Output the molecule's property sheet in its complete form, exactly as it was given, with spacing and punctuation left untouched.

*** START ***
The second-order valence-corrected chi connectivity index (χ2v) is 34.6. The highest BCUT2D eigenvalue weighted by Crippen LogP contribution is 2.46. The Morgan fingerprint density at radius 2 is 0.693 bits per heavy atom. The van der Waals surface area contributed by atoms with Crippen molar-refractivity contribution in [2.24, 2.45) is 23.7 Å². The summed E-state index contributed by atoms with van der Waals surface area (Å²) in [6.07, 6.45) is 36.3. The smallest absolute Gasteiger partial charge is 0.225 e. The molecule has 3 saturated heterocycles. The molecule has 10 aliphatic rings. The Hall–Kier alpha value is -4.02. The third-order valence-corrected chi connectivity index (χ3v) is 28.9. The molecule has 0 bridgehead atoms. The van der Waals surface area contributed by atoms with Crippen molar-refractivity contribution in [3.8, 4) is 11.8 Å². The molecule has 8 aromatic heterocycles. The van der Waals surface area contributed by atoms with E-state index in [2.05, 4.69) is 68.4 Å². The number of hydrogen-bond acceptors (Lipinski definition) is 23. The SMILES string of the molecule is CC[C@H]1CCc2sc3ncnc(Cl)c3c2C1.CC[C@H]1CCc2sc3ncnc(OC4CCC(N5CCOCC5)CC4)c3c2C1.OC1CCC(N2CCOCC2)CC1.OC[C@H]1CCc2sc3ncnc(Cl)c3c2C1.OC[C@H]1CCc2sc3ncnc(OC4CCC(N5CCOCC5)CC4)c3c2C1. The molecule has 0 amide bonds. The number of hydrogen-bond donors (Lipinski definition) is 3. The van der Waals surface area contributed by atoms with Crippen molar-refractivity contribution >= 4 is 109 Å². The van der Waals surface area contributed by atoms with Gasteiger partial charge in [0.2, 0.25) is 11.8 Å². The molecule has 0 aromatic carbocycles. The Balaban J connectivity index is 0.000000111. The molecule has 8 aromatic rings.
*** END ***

The second-order valence-corrected chi connectivity index (χ2v) is 34.6. The highest BCUT2D eigenvalue weighted by Crippen LogP contribution is 2.46. The Morgan fingerprint density at radius 2 is 0.693 bits per heavy atom. The van der Waals surface area contributed by atoms with Crippen molar-refractivity contribution in [2.24, 2.45) is 23.7 Å². The summed E-state index contributed by atoms with van der Waals surface area (Å²) in [6.07, 6.45) is 36.3. The smallest absolute Gasteiger partial charge is 0.225 e. The molecule has 3 saturated heterocycles. The molecule has 10 aliphatic rings. The Hall–Kier alpha value is -4.02. The third-order valence-corrected chi connectivity index (χ3v) is 28.9. The molecule has 0 bridgehead atoms. The van der Waals surface area contributed by atoms with Crippen molar-refractivity contribution in [3.8, 4) is 11.8 Å². The molecule has 8 aromatic heterocycles. The van der Waals surface area contributed by atoms with E-state index in [2.05, 4.69) is 68.4 Å². The number of hydrogen-bond acceptors (Lipinski definition) is 23. The SMILES string of the molecule is CC[C@H]1CCc2sc3ncnc(Cl)c3c2C1.CC[C@H]1CCc2sc3ncnc(OC4CCC(N5CCOCC5)CC4)c3c2C1.OC1CCC(N2CCOCC2)CC1.OC[C@H]1CCc2sc3ncnc(Cl)c3c2C1.OC[C@H]1CCc2sc3ncnc(OC4CCC(N5CCOCC5)CC4)c3c2C1. The molecule has 0 amide bonds. The number of hydrogen-bond donors (Lipinski definition) is 3. The van der Waals surface area contributed by atoms with Crippen molar-refractivity contribution >= 4 is 109 Å². The van der Waals surface area contributed by atoms with Gasteiger partial charge in [0.2, 0.25) is 11.8 Å². The molecule has 0 aromatic carbocycles. The Balaban J connectivity index is 0.000000111. The molecule has 8 aromatic rings.